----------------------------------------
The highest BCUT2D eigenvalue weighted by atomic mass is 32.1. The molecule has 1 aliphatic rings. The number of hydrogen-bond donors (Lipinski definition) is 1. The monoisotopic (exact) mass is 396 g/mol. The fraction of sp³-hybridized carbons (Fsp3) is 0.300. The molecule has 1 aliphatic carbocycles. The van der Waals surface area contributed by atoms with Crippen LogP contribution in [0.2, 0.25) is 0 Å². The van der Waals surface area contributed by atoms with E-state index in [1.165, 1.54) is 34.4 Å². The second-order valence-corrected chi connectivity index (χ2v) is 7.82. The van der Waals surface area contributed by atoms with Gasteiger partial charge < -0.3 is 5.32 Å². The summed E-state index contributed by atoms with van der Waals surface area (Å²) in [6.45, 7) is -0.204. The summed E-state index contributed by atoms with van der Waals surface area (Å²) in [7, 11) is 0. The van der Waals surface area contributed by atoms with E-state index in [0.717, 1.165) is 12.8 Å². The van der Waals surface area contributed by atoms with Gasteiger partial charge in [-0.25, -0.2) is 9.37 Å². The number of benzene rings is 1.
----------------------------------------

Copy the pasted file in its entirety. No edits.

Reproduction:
The highest BCUT2D eigenvalue weighted by atomic mass is 32.1. The molecule has 1 aliphatic rings. The number of hydrogen-bond donors (Lipinski definition) is 1. The monoisotopic (exact) mass is 396 g/mol. The fraction of sp³-hybridized carbons (Fsp3) is 0.300. The molecule has 1 aliphatic carbocycles. The van der Waals surface area contributed by atoms with Crippen LogP contribution in [0.2, 0.25) is 0 Å². The van der Waals surface area contributed by atoms with E-state index in [1.165, 1.54) is 34.4 Å². The second-order valence-corrected chi connectivity index (χ2v) is 7.82. The van der Waals surface area contributed by atoms with Gasteiger partial charge < -0.3 is 5.32 Å². The summed E-state index contributed by atoms with van der Waals surface area (Å²) in [6.45, 7) is -0.204. The summed E-state index contributed by atoms with van der Waals surface area (Å²) in [7, 11) is 0. The van der Waals surface area contributed by atoms with E-state index in [0.717, 1.165) is 12.8 Å². The van der Waals surface area contributed by atoms with Gasteiger partial charge in [-0.25, -0.2) is 9.37 Å². The number of benzene rings is 1.